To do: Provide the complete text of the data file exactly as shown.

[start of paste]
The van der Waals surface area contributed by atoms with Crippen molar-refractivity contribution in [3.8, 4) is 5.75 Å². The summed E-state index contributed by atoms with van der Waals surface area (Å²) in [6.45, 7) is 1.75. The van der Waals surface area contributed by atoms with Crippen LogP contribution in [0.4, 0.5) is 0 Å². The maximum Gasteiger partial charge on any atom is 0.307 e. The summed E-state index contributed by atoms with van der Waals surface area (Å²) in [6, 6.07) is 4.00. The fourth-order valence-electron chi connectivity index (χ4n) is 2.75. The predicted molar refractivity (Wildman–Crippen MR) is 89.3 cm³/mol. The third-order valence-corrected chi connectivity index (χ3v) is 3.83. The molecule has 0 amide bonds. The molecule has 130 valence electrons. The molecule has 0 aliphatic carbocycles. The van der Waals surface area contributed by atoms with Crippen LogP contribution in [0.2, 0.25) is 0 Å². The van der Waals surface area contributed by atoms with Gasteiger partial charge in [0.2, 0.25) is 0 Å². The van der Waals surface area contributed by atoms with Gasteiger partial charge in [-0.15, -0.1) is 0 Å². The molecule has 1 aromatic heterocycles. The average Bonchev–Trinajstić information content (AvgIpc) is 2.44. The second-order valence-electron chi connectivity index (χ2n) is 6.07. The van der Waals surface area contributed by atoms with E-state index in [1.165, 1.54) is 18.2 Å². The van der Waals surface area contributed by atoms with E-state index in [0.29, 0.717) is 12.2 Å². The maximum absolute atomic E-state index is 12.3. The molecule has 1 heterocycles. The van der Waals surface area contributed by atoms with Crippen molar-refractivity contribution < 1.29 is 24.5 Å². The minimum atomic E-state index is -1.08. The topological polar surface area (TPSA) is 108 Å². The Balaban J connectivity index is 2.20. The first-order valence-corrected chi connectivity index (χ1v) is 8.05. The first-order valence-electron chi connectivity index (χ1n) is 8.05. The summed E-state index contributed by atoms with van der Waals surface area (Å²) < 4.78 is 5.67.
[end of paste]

The van der Waals surface area contributed by atoms with Crippen molar-refractivity contribution in [3.8, 4) is 5.75 Å². The summed E-state index contributed by atoms with van der Waals surface area (Å²) in [6.45, 7) is 1.75. The van der Waals surface area contributed by atoms with Crippen LogP contribution in [0.4, 0.5) is 0 Å². The maximum Gasteiger partial charge on any atom is 0.307 e. The summed E-state index contributed by atoms with van der Waals surface area (Å²) in [6, 6.07) is 4.00. The fourth-order valence-electron chi connectivity index (χ4n) is 2.75. The predicted molar refractivity (Wildman–Crippen MR) is 89.3 cm³/mol. The third-order valence-corrected chi connectivity index (χ3v) is 3.83. The molecule has 0 amide bonds. The molecule has 130 valence electrons. The molecule has 0 aliphatic carbocycles. The van der Waals surface area contributed by atoms with Crippen LogP contribution in [0.2, 0.25) is 0 Å². The van der Waals surface area contributed by atoms with Gasteiger partial charge in [0.2, 0.25) is 0 Å². The van der Waals surface area contributed by atoms with Gasteiger partial charge in [-0.15, -0.1) is 0 Å². The molecule has 1 aromatic heterocycles. The average Bonchev–Trinajstić information content (AvgIpc) is 2.44. The second-order valence-electron chi connectivity index (χ2n) is 6.07. The van der Waals surface area contributed by atoms with E-state index in [1.165, 1.54) is 18.2 Å². The van der Waals surface area contributed by atoms with E-state index in [0.29, 0.717) is 12.2 Å². The maximum absolute atomic E-state index is 12.3. The molecule has 1 heterocycles. The van der Waals surface area contributed by atoms with Crippen molar-refractivity contribution < 1.29 is 24.5 Å². The minimum atomic E-state index is -1.08. The topological polar surface area (TPSA) is 108 Å². The Balaban J connectivity index is 2.20. The first-order valence-corrected chi connectivity index (χ1v) is 8.05. The first-order valence-electron chi connectivity index (χ1n) is 8.05. The summed E-state index contributed by atoms with van der Waals surface area (Å²) < 4.78 is 5.67.